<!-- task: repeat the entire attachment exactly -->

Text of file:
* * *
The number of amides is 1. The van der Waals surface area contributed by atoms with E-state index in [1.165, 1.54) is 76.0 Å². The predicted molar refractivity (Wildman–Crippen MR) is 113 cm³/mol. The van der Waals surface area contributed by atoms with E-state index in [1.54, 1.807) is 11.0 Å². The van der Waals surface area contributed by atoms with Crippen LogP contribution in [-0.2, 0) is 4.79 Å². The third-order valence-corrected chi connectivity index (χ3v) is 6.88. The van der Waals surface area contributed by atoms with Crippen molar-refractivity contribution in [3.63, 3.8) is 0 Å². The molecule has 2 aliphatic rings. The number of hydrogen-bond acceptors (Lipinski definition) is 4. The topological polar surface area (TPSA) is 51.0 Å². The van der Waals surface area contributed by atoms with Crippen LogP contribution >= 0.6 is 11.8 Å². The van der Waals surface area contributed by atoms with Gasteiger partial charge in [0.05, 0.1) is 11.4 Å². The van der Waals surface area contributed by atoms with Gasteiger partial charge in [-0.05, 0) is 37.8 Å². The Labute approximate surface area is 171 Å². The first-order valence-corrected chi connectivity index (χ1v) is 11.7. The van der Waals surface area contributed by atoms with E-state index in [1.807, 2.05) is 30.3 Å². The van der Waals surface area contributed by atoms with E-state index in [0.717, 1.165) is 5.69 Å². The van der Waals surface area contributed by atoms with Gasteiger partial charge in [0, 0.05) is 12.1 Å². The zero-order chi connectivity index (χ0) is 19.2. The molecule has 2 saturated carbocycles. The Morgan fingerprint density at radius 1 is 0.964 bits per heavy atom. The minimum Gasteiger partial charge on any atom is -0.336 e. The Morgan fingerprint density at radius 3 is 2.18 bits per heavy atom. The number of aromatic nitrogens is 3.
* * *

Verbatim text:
The number of amides is 1. The van der Waals surface area contributed by atoms with E-state index in [1.165, 1.54) is 76.0 Å². The predicted molar refractivity (Wildman–Crippen MR) is 113 cm³/mol. The van der Waals surface area contributed by atoms with E-state index in [1.54, 1.807) is 11.0 Å². The van der Waals surface area contributed by atoms with Crippen LogP contribution in [-0.2, 0) is 4.79 Å². The third-order valence-corrected chi connectivity index (χ3v) is 6.88. The van der Waals surface area contributed by atoms with Crippen molar-refractivity contribution in [3.63, 3.8) is 0 Å². The molecule has 2 aliphatic rings. The number of hydrogen-bond acceptors (Lipinski definition) is 4. The topological polar surface area (TPSA) is 51.0 Å². The van der Waals surface area contributed by atoms with Crippen LogP contribution >= 0.6 is 11.8 Å². The van der Waals surface area contributed by atoms with Gasteiger partial charge in [0.05, 0.1) is 11.4 Å². The van der Waals surface area contributed by atoms with Gasteiger partial charge in [-0.05, 0) is 37.8 Å². The Labute approximate surface area is 171 Å². The first-order valence-corrected chi connectivity index (χ1v) is 11.7. The van der Waals surface area contributed by atoms with E-state index in [1.807, 2.05) is 30.3 Å². The van der Waals surface area contributed by atoms with E-state index in [0.717, 1.165) is 5.69 Å². The van der Waals surface area contributed by atoms with Gasteiger partial charge in [0, 0.05) is 12.1 Å². The zero-order chi connectivity index (χ0) is 19.2. The molecule has 2 saturated carbocycles. The Morgan fingerprint density at radius 1 is 0.964 bits per heavy atom. The minimum Gasteiger partial charge on any atom is -0.336 e. The Morgan fingerprint density at radius 3 is 2.18 bits per heavy atom. The number of aromatic nitrogens is 3.